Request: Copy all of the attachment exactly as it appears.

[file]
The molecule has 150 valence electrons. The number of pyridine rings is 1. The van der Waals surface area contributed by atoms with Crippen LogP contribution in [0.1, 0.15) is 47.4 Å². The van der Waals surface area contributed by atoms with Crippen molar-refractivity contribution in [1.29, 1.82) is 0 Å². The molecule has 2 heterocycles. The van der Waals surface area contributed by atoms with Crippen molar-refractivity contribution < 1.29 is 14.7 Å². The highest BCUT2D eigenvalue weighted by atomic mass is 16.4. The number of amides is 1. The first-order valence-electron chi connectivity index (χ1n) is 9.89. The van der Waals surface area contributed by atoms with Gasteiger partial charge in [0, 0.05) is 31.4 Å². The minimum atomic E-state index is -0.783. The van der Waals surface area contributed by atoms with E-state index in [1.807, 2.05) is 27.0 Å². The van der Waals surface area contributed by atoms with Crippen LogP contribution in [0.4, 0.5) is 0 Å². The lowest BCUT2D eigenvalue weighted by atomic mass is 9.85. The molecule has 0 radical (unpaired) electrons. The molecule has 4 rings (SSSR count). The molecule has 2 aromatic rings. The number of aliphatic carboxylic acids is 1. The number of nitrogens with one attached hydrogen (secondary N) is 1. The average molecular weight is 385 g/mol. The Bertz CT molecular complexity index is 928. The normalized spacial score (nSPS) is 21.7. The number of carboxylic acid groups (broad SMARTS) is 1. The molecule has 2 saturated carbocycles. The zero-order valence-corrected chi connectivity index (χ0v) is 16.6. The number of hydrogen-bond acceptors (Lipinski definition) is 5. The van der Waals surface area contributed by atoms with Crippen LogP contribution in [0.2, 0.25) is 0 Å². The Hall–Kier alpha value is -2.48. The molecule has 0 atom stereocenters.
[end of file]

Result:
The molecule has 150 valence electrons. The number of pyridine rings is 1. The van der Waals surface area contributed by atoms with Crippen LogP contribution in [0.1, 0.15) is 47.4 Å². The van der Waals surface area contributed by atoms with Crippen molar-refractivity contribution in [1.29, 1.82) is 0 Å². The molecule has 2 heterocycles. The van der Waals surface area contributed by atoms with Crippen molar-refractivity contribution < 1.29 is 14.7 Å². The highest BCUT2D eigenvalue weighted by atomic mass is 16.4. The number of amides is 1. The first-order valence-electron chi connectivity index (χ1n) is 9.89. The van der Waals surface area contributed by atoms with Gasteiger partial charge in [0, 0.05) is 31.4 Å². The minimum atomic E-state index is -0.783. The van der Waals surface area contributed by atoms with E-state index in [1.807, 2.05) is 27.0 Å². The van der Waals surface area contributed by atoms with Crippen LogP contribution in [0.4, 0.5) is 0 Å². The lowest BCUT2D eigenvalue weighted by atomic mass is 9.85. The molecule has 0 radical (unpaired) electrons. The molecule has 4 rings (SSSR count). The molecule has 2 aromatic rings. The number of aliphatic carboxylic acids is 1. The number of nitrogens with one attached hydrogen (secondary N) is 1. The average molecular weight is 385 g/mol. The Bertz CT molecular complexity index is 928. The normalized spacial score (nSPS) is 21.7. The number of carboxylic acid groups (broad SMARTS) is 1. The molecule has 2 saturated carbocycles. The zero-order valence-corrected chi connectivity index (χ0v) is 16.6. The number of hydrogen-bond acceptors (Lipinski definition) is 5. The van der Waals surface area contributed by atoms with Crippen LogP contribution in [0.2, 0.25) is 0 Å². The Hall–Kier alpha value is -2.48. The molecule has 0 atom stereocenters.